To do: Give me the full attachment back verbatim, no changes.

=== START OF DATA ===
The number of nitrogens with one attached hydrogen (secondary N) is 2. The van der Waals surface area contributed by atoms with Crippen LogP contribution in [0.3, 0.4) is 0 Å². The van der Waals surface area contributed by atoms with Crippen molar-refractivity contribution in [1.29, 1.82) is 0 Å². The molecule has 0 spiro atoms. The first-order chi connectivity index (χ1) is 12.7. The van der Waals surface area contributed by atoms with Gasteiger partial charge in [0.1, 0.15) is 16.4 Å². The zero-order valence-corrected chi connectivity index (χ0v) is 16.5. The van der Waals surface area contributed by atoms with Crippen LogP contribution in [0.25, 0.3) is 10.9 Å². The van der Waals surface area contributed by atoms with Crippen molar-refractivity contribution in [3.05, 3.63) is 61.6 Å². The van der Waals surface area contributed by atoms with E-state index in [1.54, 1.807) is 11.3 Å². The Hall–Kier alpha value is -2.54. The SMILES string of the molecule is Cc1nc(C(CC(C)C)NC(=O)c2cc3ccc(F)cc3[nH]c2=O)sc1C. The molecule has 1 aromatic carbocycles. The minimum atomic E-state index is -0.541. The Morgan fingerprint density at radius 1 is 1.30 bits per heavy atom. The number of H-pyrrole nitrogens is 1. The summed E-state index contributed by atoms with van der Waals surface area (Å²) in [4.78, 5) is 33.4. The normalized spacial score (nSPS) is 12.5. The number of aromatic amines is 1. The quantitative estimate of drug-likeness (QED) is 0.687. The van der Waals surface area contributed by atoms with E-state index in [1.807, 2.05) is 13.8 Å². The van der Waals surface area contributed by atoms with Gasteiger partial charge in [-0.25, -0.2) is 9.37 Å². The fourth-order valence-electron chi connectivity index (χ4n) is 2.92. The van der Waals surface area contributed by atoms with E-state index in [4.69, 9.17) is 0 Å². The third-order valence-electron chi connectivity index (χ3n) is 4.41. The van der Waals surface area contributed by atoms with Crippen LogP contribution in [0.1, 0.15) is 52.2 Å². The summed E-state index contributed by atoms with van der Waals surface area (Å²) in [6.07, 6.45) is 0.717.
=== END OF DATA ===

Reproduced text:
The number of nitrogens with one attached hydrogen (secondary N) is 2. The van der Waals surface area contributed by atoms with Crippen LogP contribution in [0.3, 0.4) is 0 Å². The van der Waals surface area contributed by atoms with Crippen molar-refractivity contribution in [1.29, 1.82) is 0 Å². The molecule has 0 spiro atoms. The first-order chi connectivity index (χ1) is 12.7. The van der Waals surface area contributed by atoms with Gasteiger partial charge in [0.1, 0.15) is 16.4 Å². The zero-order valence-corrected chi connectivity index (χ0v) is 16.5. The van der Waals surface area contributed by atoms with Crippen LogP contribution in [0.25, 0.3) is 10.9 Å². The van der Waals surface area contributed by atoms with Crippen molar-refractivity contribution in [3.05, 3.63) is 61.6 Å². The van der Waals surface area contributed by atoms with E-state index in [1.54, 1.807) is 11.3 Å². The Hall–Kier alpha value is -2.54. The SMILES string of the molecule is Cc1nc(C(CC(C)C)NC(=O)c2cc3ccc(F)cc3[nH]c2=O)sc1C. The molecule has 1 aromatic carbocycles. The minimum atomic E-state index is -0.541. The Morgan fingerprint density at radius 1 is 1.30 bits per heavy atom. The number of H-pyrrole nitrogens is 1. The summed E-state index contributed by atoms with van der Waals surface area (Å²) in [4.78, 5) is 33.4. The normalized spacial score (nSPS) is 12.5. The number of aromatic amines is 1. The quantitative estimate of drug-likeness (QED) is 0.687. The van der Waals surface area contributed by atoms with E-state index in [1.807, 2.05) is 13.8 Å². The van der Waals surface area contributed by atoms with Gasteiger partial charge in [-0.25, -0.2) is 9.37 Å². The fourth-order valence-electron chi connectivity index (χ4n) is 2.92. The van der Waals surface area contributed by atoms with E-state index in [4.69, 9.17) is 0 Å². The third-order valence-electron chi connectivity index (χ3n) is 4.41. The van der Waals surface area contributed by atoms with Crippen LogP contribution in [0.1, 0.15) is 52.2 Å². The summed E-state index contributed by atoms with van der Waals surface area (Å²) in [6.07, 6.45) is 0.717.